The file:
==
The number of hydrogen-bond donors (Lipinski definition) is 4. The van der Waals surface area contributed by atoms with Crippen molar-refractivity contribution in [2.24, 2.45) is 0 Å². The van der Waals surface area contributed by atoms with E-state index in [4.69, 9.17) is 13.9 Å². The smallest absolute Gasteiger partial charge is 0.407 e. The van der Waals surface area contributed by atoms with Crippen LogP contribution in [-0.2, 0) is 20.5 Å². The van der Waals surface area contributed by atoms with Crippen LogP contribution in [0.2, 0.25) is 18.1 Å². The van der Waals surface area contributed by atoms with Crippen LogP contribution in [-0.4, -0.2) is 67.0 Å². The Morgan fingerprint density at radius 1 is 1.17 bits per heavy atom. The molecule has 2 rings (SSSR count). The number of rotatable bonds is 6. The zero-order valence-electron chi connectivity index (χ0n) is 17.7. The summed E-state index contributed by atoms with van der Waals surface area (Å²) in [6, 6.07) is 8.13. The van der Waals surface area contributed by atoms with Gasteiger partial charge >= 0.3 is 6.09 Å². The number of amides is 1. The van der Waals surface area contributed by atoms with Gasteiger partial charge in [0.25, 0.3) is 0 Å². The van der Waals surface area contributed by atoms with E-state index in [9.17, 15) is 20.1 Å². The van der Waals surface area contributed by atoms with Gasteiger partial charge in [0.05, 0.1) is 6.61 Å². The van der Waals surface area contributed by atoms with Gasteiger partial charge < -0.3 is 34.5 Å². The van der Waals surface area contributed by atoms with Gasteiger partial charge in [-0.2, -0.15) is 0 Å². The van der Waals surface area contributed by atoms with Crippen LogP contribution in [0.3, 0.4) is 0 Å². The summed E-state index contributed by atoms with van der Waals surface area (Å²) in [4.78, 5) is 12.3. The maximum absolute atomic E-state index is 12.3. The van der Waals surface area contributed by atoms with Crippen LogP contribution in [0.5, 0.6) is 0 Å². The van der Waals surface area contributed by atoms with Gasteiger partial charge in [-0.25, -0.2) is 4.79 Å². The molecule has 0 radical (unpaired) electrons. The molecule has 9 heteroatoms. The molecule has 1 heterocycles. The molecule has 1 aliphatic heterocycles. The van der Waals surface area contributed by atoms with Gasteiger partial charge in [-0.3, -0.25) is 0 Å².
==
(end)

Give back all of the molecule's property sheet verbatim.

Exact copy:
The number of hydrogen-bond donors (Lipinski definition) is 4. The van der Waals surface area contributed by atoms with Crippen molar-refractivity contribution in [2.24, 2.45) is 0 Å². The van der Waals surface area contributed by atoms with E-state index in [4.69, 9.17) is 13.9 Å². The smallest absolute Gasteiger partial charge is 0.407 e. The van der Waals surface area contributed by atoms with Crippen LogP contribution in [-0.2, 0) is 20.5 Å². The van der Waals surface area contributed by atoms with Crippen LogP contribution in [0.2, 0.25) is 18.1 Å². The van der Waals surface area contributed by atoms with Crippen LogP contribution in [-0.4, -0.2) is 67.0 Å². The Morgan fingerprint density at radius 1 is 1.17 bits per heavy atom. The molecule has 2 rings (SSSR count). The number of rotatable bonds is 6. The zero-order valence-electron chi connectivity index (χ0n) is 17.7. The summed E-state index contributed by atoms with van der Waals surface area (Å²) in [6, 6.07) is 8.13. The van der Waals surface area contributed by atoms with Gasteiger partial charge >= 0.3 is 6.09 Å². The number of amides is 1. The van der Waals surface area contributed by atoms with Gasteiger partial charge in [0.25, 0.3) is 0 Å². The van der Waals surface area contributed by atoms with E-state index in [9.17, 15) is 20.1 Å². The van der Waals surface area contributed by atoms with Gasteiger partial charge in [0.05, 0.1) is 6.61 Å². The van der Waals surface area contributed by atoms with Gasteiger partial charge < -0.3 is 34.5 Å². The van der Waals surface area contributed by atoms with Gasteiger partial charge in [-0.2, -0.15) is 0 Å². The van der Waals surface area contributed by atoms with Crippen LogP contribution in [0.3, 0.4) is 0 Å². The summed E-state index contributed by atoms with van der Waals surface area (Å²) in [4.78, 5) is 12.3. The maximum absolute atomic E-state index is 12.3. The van der Waals surface area contributed by atoms with Crippen LogP contribution in [0.5, 0.6) is 0 Å². The van der Waals surface area contributed by atoms with Gasteiger partial charge in [-0.25, -0.2) is 4.79 Å². The molecule has 0 radical (unpaired) electrons. The molecule has 9 heteroatoms. The molecule has 1 heterocycles. The molecule has 1 aliphatic heterocycles. The van der Waals surface area contributed by atoms with Gasteiger partial charge in [-0.3, -0.25) is 0 Å².